Top row, last kid on the left.
This is a picture of me at camp.
Student Council Leadership Camp.
From the writing on the board it looks like I belonged to the Lincoln tribe. I suppose it was a great place to be. It's ironic that I belonged to the "Honest Abe" sector at this camp because it is now my duty to inform you that I had no business being there.
I never served as a representative, a board member, or on the cabinet of any school Student Council in my life, before, or after this picture was taken.
I remember my mother waking me up on the first day of summer vacation and driving me far, far away from home, too far in fact for me to walk back home if I got the notion, and too far to remember my way back anyway. She didn't even let me finish my Pop Tart. I could have left crumbs to find my way home. I think she drove in circles just to confuse me and through some bad neighborhoods to scare me. She had three other kids that didn't drive her crazy like me. I guess Student Council Camp was the answer.
I remember this camp was at a Seminary and we all fervently hoped to see some boys. It wouldn't have done us any good as any boys we might have seen had taken a vow of celibacy and wouldn't have looked at us anyway. For the record, we didn't see one man, child, or animal other than girls, ladies and women at this camp. I'm beginning to see a theme here from my last post.
I also remember that it was my birthday while I was away at camp. I made sure everyone knew it too. I revealed this information at dinner the night before my birthday and then told all my new camp pals that the gift shop was open the next day from 8 to 1 and that I had left a wish list under my pillow in case anyone was interested. The next day I was showered with toothbrushes, toothpaste, a toothbrush holder, a shower cap and some Dial soap. I found out later that they searched the wrong bed for my list and picked up the kid next to my bed's checklist of things her mother sent from home.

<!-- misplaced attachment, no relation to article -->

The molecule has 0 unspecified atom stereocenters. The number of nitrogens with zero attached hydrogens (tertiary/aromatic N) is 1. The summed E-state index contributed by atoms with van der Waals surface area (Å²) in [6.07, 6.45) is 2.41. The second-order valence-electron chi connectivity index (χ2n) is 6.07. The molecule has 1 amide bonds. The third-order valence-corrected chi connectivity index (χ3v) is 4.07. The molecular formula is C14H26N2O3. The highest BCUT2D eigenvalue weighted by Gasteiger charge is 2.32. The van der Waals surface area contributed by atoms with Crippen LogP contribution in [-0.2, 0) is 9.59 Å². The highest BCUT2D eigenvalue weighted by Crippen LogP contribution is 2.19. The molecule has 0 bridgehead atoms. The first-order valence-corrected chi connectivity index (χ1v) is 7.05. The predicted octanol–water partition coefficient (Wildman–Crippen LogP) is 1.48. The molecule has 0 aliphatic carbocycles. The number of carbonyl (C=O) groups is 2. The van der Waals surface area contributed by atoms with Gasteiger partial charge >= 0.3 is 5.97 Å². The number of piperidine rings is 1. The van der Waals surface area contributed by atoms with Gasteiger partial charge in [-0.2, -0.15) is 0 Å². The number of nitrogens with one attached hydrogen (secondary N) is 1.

My parents didn't forget my birthday. They sent a chocolate orange. I felt like Tiny Tim. I also received a card telling me to behave ( like I was someone else ?) and not to shame my family in any way. It was a shame that they sent that measly foil wrapped chocolate orange, that's what it was. I do remember telling "Abe's Babe's" that I was an orphan who had been adopted by my cruel family. I had the full sympathy of my camp troop from that moment on. They rallied around and sang "Happy Birthday" as I let each of them take a small bite or lick of my orange slice. They shared their tater tots and gave me extra dessert that night. I told them that I was probably going to be up for adoption again if any of them were interested, especially after my parents found out about my little (big) white lie.
Soon camp was over and I had to go home. I packed up my hundred toothbrushes and remaining sliver of orange and waited forlornly by the gates for someone to come get me. My mom drove up in the family car and honked the horn. I stood up and bid my pals a tearful goodbye as she loaded the trunk with my suitcases.
I got in the car and my mom asked me how camp was.
"Fine." I answered.
"Just fine," she pressed me for more information but I didn't feel like talking just then.
When we got home I jumped out of the car anxious to see everyone. I opened the door and ran through the kitchen. There on the table was pile of gifts, a birthday cake, and some party hats. I ran back the way I came and met my mother at the door and said, "If you get any calls in the next few days about an orphan for adoption, just hang up."